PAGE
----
Contrary to what you might think, Elvis...
Contrary to what you might think, Elvis lives at 49 addresses in L.A. That is, 49 dogs go by the Big E’s name, according to the latest survey by the Animal Regulation Department. It’s an even 50 if you count a mutt named, incredibly, Snoopy Elvis.
Of the city’s 215,929 registered hounds, 32 are named Zsa Zsa. Other celebrity noms de pooch include Bigfoot (26), Madonna (18), Lady Di (10), and Prince Charles (3).
But the city’s most popular dog names are somewhat more prosaic. Lady (with 2,513) ranks first, followed by Max (2,138), Brandy (1,753), Rocky (1,578), Duke (1,492), Bear (1,469), Princess (1,429) and Ginger (1,399).
Apricot Moose, Rocky Raccoon and Smut the Mutt (1 each) are tied for last.
License plate on a car spotted on Wilshire Boulevard: BYBYRTD. Driving in the bus lane, no doubt.
Noting that L.A.'s newly formed Tortilla Industry Assn. hopes to induce diners to use Mexican food in new and exciting ways, KFWB reporter Rik Espinosa called to say:
“I grew up on peanut butter and jelly burritos--I’m half Danish and half Mexican.”
In fact, Espinosa adds that the dish is even tastier “if you throw it into hot oil. Then you have a peanut butter and jelly chimichanga.”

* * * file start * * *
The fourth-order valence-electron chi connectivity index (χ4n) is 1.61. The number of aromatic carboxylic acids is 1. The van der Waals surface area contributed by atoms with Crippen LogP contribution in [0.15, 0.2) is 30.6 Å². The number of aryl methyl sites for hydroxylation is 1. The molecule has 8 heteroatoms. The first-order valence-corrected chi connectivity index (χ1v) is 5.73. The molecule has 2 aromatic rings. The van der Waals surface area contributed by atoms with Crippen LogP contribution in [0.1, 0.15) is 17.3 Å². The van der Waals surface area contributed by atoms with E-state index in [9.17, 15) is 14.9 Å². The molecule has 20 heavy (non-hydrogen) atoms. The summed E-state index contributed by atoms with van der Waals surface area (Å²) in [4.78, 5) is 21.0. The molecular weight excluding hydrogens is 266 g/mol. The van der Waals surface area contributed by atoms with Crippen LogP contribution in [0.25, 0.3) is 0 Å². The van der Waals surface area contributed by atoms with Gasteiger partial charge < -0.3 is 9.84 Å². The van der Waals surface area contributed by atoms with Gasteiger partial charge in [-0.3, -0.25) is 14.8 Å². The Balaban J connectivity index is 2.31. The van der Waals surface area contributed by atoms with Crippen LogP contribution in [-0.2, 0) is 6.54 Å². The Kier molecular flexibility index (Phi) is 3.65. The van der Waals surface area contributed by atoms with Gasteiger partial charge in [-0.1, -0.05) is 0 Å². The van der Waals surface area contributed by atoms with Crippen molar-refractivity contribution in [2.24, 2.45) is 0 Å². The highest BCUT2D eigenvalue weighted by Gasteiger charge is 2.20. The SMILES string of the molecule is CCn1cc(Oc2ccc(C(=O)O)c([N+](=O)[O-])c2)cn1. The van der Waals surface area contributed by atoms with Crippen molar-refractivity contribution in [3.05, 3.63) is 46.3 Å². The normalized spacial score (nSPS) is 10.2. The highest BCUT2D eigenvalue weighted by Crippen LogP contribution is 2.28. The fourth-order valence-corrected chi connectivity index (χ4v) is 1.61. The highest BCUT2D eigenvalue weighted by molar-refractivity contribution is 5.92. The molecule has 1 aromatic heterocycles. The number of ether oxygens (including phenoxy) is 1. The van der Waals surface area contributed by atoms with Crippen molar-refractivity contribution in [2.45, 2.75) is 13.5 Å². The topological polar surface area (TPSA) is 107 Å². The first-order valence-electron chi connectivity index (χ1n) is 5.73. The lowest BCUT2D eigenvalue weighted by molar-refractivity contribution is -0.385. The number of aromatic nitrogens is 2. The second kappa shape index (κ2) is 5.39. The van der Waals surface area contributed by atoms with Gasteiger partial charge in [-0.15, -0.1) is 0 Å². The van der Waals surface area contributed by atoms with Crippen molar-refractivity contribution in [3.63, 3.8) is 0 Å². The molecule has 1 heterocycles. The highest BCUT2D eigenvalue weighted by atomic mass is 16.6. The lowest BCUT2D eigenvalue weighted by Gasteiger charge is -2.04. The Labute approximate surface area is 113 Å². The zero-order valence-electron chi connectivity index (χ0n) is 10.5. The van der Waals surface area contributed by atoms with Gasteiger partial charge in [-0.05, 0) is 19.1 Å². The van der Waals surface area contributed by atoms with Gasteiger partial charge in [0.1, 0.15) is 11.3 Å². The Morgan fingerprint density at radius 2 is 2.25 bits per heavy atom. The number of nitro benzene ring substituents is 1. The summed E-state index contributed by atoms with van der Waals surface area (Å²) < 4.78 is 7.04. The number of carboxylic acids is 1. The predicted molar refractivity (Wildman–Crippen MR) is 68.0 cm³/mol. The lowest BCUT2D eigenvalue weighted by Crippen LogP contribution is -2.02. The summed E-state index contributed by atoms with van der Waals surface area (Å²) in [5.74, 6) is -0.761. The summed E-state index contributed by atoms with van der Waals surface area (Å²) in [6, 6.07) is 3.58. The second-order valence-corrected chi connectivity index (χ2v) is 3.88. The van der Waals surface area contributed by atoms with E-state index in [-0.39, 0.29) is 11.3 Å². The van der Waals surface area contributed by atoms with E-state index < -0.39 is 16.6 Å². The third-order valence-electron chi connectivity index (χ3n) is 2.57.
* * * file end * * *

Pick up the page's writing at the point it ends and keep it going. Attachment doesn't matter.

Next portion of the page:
Alice Appel, who noticed the accompanying sign on the southbound Roscoe off-ramp of the San Diego Freeway, wins the Caltrans Goof Sighting of the Week honors.
The short stories in “Raymond Chandler’s Philip Marlowe,” though written in Chandler’s style, aren’t the equivalent of Elvis imitations. In fact, the authors, all established mystery writers, succeed often in conjuring up visions of pre-freeway, pre-mini-mall L.A.
In Dick Lochte’s “Sad-Eyed Blonde,” a character says: “He’s got a crummy little rat trap in Venice. On the canal.” (Let’s hope he didn’t sell it.)
A character in Jeremiah Healy’s “In the Line of Duty” pays the ultimate compliment to the now-closed L.A. Public Library: ". . . He could drop it into the middle of Boston and it wouldn’t even look out of place.”
And in “Malibu Tag Team” Jonathan Valin writes of the now-shuttered Olympic Auditorium: “On a good night, with a good card, the doorway would have been crowded with fans and reporters and a few well-dressed women with blood in their eyes, looking for one more bout to cap the evening.”
We reported the other day that “The Taking of Beverly Hills” is actually being shot in Mexico City on a mock-up of Rodeo Drive. Now comes an equally shocking report in Entertainment Weekly that “Scenes From a Mall,” which is set in the Beverly Center, was actually filmed at the Stamford, Conn., Town Center. Well, most of it. One scene in “Scenes” will have to be shot elsewhere because the Connecticut Mall doesn’t have a sushi bar.
Beverly Hills must have blood in its eyes by now.
The last time measurable snow fell at the L.A. Civic Center was Jan. 11, 1949.